St. Joseph’s Indian School hosts four to five artists throughout the school year to work with our students. For about a week, an artist with unique talents joins students on campus to teach them about their area of expertise. The program is sponsored by the South Dakota Arts Council’s Artists in Schools & Communities program. South Dakota Arts Council support is provided with funds from the State of South Dakota, through the Department of Tourism, and the National Endowment for the Arts.
Most recently, students learned how to create black light art. Read on for a look inside the classroom during the visit from Bob H. Miller, a visual artist with over 40 years of experience.
“Alright, everyone! We’ve got some really interesting pieces of art here. Let’s head to the black light room!” said Bob H. Miller, calling for attention from the class of fifth graders.
Students eagerly jumped out of their seats and started lining-up to view their highlighted pieces of art jump just as vividly off the white pages in their hands.
A chorus of “ooos” and “ahhs” filled the room once Bob turned on the black light. Students also noticed some of their clothing glowed – a fun surprise.
It was a sound that brought a smile to Bob’s face. It’s why he likes to teach students about art in unique mediums – to help them discover how art can look like one thing, but then another depending upon how it’s viewed.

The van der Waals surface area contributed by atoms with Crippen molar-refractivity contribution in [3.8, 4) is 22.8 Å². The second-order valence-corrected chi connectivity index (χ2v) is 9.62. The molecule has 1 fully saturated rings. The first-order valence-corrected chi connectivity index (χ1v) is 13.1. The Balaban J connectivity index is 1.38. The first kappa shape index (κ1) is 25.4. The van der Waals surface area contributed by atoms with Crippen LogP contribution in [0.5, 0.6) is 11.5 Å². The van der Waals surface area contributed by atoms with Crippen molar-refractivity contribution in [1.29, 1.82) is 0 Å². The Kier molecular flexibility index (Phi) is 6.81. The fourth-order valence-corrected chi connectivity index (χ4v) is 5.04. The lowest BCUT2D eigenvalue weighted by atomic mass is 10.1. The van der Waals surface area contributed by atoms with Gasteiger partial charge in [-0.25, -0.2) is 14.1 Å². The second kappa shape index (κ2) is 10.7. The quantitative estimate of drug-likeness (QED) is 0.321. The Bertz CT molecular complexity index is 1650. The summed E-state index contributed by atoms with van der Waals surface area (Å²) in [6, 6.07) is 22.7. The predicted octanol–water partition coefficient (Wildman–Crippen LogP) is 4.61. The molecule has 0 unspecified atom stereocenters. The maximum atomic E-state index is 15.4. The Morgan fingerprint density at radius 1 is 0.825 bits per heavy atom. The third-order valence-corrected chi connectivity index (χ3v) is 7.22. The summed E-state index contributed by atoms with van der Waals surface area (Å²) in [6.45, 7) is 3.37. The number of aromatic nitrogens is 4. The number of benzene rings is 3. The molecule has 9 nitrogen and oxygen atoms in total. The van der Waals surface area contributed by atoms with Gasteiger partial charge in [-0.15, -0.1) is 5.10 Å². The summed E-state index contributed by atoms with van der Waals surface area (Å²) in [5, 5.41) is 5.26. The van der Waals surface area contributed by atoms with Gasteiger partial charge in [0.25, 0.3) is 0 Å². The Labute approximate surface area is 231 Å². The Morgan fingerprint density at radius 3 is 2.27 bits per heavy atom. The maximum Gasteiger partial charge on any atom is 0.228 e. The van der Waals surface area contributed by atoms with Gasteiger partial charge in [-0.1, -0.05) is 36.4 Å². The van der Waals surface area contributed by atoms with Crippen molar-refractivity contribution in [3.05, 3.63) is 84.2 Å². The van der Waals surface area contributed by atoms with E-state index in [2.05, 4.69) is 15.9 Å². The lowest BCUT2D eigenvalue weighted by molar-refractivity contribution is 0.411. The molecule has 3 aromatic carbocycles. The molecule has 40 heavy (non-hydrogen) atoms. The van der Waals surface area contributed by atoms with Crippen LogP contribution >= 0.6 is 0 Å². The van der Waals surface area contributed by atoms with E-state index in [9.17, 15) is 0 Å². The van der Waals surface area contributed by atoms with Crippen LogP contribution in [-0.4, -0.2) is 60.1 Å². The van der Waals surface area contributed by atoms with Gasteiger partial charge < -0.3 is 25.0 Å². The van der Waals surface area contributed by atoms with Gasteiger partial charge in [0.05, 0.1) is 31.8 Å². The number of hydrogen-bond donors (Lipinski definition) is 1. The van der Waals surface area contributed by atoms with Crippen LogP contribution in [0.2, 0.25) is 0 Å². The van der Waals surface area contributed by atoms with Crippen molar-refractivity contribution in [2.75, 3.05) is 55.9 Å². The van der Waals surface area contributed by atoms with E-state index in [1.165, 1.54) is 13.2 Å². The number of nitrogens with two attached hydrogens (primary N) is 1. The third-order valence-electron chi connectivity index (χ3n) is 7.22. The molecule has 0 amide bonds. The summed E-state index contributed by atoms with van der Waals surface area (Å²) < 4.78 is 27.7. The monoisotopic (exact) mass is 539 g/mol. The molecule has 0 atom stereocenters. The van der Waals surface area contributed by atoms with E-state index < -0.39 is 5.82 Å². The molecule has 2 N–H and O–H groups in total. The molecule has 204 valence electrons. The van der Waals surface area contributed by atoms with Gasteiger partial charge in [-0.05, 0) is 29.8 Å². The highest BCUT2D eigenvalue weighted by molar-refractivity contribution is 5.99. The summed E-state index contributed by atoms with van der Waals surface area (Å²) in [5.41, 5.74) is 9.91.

This isn’t Bob’s first visit to St. Joseph’s, as he comes to share his artistic talents with students approximately every five years. He chose black light art during this visit for reasons leaning toward nostalgia.
“I wanted to do black light art with these students because when I was their age, that’s the kind of art I liked – how it looked one way in regular light, but then completely changed under black light,” said Bob. “That’s why I loved it and still do.”
Before the students went into the black light room, Bob explained different elements students could incorporate into their designs, such as shapes and lines. However, he never showed students an example of his own work. Often, students are tempted to copy elements from an example. Therefore, Bob didn’t provide any examples so the designs can be completely true and unique to each student.
So, left to take their own roads to creativity, the students used highlighters in neon orange, pink, yellow and green. Soon, the blank, white sheets of paper were filled with hearts, zig-zag lines, stars, suns and many other elements.
From the reactions of students, the black light art sparked similar feelings to those Miller experienced himself growing-up.
“I really liked this project because I like to be creative,” said Landon, a fifth-grade student. “I’ve never done anything like this before, but now I want to do it even more.”
For Bob, it was mission accomplished.